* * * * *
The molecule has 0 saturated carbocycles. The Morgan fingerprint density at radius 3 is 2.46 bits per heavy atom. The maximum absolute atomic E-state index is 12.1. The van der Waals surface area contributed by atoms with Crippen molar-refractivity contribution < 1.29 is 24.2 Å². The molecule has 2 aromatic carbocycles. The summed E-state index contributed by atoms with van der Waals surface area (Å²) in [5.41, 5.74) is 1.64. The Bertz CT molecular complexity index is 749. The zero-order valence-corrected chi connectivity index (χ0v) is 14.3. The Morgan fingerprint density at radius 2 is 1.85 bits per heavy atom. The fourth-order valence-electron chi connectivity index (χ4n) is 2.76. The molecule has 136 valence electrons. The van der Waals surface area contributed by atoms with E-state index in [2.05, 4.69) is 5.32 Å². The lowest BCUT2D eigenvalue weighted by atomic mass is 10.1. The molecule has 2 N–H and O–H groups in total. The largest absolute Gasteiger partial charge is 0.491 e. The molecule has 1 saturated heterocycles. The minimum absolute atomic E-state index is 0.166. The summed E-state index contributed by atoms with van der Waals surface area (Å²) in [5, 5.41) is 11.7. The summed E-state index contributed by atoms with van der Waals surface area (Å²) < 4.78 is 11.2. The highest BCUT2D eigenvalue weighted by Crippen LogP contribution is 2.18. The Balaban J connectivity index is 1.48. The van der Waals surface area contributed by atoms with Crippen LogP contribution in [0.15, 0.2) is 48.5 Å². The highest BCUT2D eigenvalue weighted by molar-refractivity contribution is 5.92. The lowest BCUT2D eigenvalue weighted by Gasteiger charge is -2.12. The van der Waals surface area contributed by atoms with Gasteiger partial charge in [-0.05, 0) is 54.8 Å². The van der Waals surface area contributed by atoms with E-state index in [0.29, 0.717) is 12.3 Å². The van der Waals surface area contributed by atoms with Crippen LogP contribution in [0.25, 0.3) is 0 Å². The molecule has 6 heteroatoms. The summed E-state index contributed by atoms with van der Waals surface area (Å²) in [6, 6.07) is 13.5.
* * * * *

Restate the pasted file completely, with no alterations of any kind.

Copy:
The molecule has 0 saturated carbocycles. The Morgan fingerprint density at radius 3 is 2.46 bits per heavy atom. The maximum absolute atomic E-state index is 12.1. The van der Waals surface area contributed by atoms with Crippen molar-refractivity contribution < 1.29 is 24.2 Å². The molecule has 2 aromatic carbocycles. The summed E-state index contributed by atoms with van der Waals surface area (Å²) in [5.41, 5.74) is 1.64. The Bertz CT molecular complexity index is 749. The zero-order valence-corrected chi connectivity index (χ0v) is 14.3. The Morgan fingerprint density at radius 2 is 1.85 bits per heavy atom. The fourth-order valence-electron chi connectivity index (χ4n) is 2.76. The molecule has 136 valence electrons. The van der Waals surface area contributed by atoms with E-state index in [2.05, 4.69) is 5.32 Å². The lowest BCUT2D eigenvalue weighted by atomic mass is 10.1. The molecule has 2 N–H and O–H groups in total. The largest absolute Gasteiger partial charge is 0.491 e. The molecule has 1 saturated heterocycles. The minimum absolute atomic E-state index is 0.166. The summed E-state index contributed by atoms with van der Waals surface area (Å²) in [5, 5.41) is 11.7. The summed E-state index contributed by atoms with van der Waals surface area (Å²) < 4.78 is 11.2. The highest BCUT2D eigenvalue weighted by Crippen LogP contribution is 2.18. The Balaban J connectivity index is 1.48. The van der Waals surface area contributed by atoms with Crippen LogP contribution in [0.15, 0.2) is 48.5 Å². The highest BCUT2D eigenvalue weighted by molar-refractivity contribution is 5.92. The lowest BCUT2D eigenvalue weighted by Gasteiger charge is -2.12. The van der Waals surface area contributed by atoms with Gasteiger partial charge in [-0.05, 0) is 54.8 Å². The van der Waals surface area contributed by atoms with E-state index in [0.29, 0.717) is 12.3 Å². The van der Waals surface area contributed by atoms with Crippen LogP contribution in [0.25, 0.3) is 0 Å². The molecule has 6 heteroatoms. The summed E-state index contributed by atoms with van der Waals surface area (Å²) in [6, 6.07) is 13.5.